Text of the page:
The many facets of stress
It’s useful to understand what stress is and how it affects our mind and body, so we can effectively manage it and live a better life……
The term “stress” is commonly used interchangeably for both the actual feeling of stress (e.g. “All these preparations for the event are stressing me out”), as well as what causes that feeling in a person (e.g. “The amount of stress in the workplace is causing people to get sick”). It also takes on many forms (social, physical, psychological, metabolic, etc.) and in varying degrees ( low, chronic, acute, etc.). Everyone seems familiar with the term and we seem to use it a lot, but what is stress really?
Biologically speaking, stress is the body’s reaction to an existing or perceived situation or a threat to its equilibrium.
Basically, any kind of cellular activity is actually a form of stress as far as your brain is concerned. That’s why even happy events like weddings, promotions or the birth of a child can cause stress. It’s a call to act, to adapt. It is a very useful survival tool, but the body cannot remain in that state for very long. This is because when our neurons fire up, it uses energy and the process creates wear and tear on the cell. That’s why stress drains us, and even more so with chronic stress. The primitive and the intellectual
It’s important to note that stress is not a modern invention or even one that is a byproduct of modernization.
It has actually been an essential part of our evolution. Even cavemen experienced stress– they had to think about where to get their food, how to stay safe from the predators that lurked around them, how to survive the winter months, etc. The main difference between the modern man and the caveman is how we use our brains to deal with the stress around us. In order to understand this difference better, it’s important that we first find out what the brain is like and how it functions.
Our brain has two main parts: The intellectual mind and the primitive mind.
The intellectual mind is the conscious part of our brain, the area that we use to be aware of our interactions with the world. This bit uses logic to properly assess the situation and come up with solutions and is generally very positive. The other part of the brain is the original primitive part. This bit controls our fight/flight emotions or initial reactions, records our behavioural experiences and patterns, and regulates chemical responses in the body and mind. The primitive mind is a negative mind because it always sees things from the worst possible scenario. It is vigilant because it perceives that there are dangers around and therefore it stays alert to keep safe. It is also obsessive because once it encounters a threat, it never lets up and has to constantly check if that threat has come back. Being negative, obsessive and vigilant definitely helped save the lives of many cavemen. But because the primitive mind doesn’t innovate and can only respond based on emotion and its past experiences, it comes up with primitive responses like depression, anxiety, and anger. When the cave man looked out of the cave and there was snow or ice or danger and he couldn’t go out to hunt (indeed, a stressful situation), he pulled the rug over his head and powered down to save energy because he constantly faced the fear of not knowing where his next meal will be coming from. These responses have been carried over by evolution and are the modern day symptoms of depression and anxiety. Anger was just the caveman’s way of increasing his strength to defend himself against wild animals and other wild tribesmen.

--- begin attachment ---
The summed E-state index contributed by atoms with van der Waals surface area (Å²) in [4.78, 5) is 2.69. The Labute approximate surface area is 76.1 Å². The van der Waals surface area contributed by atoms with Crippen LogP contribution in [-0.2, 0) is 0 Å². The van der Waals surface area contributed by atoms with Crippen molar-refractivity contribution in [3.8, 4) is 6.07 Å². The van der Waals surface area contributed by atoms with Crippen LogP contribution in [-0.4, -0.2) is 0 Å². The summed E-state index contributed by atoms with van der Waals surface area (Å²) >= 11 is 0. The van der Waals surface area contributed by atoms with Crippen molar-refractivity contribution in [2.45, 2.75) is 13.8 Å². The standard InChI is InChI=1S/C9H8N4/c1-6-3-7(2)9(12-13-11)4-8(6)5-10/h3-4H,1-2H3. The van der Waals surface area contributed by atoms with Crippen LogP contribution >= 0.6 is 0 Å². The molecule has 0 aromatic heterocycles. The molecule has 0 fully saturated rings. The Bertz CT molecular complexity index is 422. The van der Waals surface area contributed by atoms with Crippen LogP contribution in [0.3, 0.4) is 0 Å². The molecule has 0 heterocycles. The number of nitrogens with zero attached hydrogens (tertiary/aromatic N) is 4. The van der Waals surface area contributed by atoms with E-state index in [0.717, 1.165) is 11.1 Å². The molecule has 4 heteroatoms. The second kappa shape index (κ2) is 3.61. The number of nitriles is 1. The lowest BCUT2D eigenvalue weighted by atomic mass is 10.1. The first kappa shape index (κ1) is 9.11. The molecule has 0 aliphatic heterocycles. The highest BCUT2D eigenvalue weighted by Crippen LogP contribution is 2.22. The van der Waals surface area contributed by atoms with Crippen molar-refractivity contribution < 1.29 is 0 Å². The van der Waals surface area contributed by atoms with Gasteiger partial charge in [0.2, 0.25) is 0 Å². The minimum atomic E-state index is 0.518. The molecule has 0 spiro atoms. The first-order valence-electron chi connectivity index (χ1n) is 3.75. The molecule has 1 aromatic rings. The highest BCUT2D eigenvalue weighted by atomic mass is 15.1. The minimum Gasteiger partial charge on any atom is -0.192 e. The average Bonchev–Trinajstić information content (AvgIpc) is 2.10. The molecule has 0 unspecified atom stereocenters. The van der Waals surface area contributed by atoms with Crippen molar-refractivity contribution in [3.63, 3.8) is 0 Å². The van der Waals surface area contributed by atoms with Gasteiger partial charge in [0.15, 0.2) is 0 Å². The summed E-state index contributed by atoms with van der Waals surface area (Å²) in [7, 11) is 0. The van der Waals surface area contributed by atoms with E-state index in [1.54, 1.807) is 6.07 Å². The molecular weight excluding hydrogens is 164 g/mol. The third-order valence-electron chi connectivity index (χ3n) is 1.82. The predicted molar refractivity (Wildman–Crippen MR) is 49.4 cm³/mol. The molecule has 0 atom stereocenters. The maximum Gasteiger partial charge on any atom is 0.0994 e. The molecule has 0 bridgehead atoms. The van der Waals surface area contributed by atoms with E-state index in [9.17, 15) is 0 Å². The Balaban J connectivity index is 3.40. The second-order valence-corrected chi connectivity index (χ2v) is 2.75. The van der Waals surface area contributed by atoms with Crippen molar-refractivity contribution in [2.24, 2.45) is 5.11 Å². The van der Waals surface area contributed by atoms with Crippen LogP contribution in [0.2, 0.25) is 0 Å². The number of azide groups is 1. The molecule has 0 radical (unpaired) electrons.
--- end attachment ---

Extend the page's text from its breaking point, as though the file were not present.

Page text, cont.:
The smart & modern solution
As useful as these primitive responses were to the caveman’s survival, they are no longer appropriate responses to the stresses that we face today in the modern world.
That’s why it’s important to recognize when the primitive mind is taking over when we encounter stress and to learn to redirect the thinking back to the intellectual mind, because that’s the part that can create solutions.
Our expert practitioners at Changes Welcome have an excellent grasp of what goes on in our brains when we get stressed and understand what needs to be done to help each client with stress management. Our practitioners are highly experienced at exploring and finding the solutions, which are right for you. They also employ highly effective methods that support our clients to stay in their intellectual capacity to overcome stress and enjoy life to the fullest.
Read more about Hypnotherapy to Help with Stress.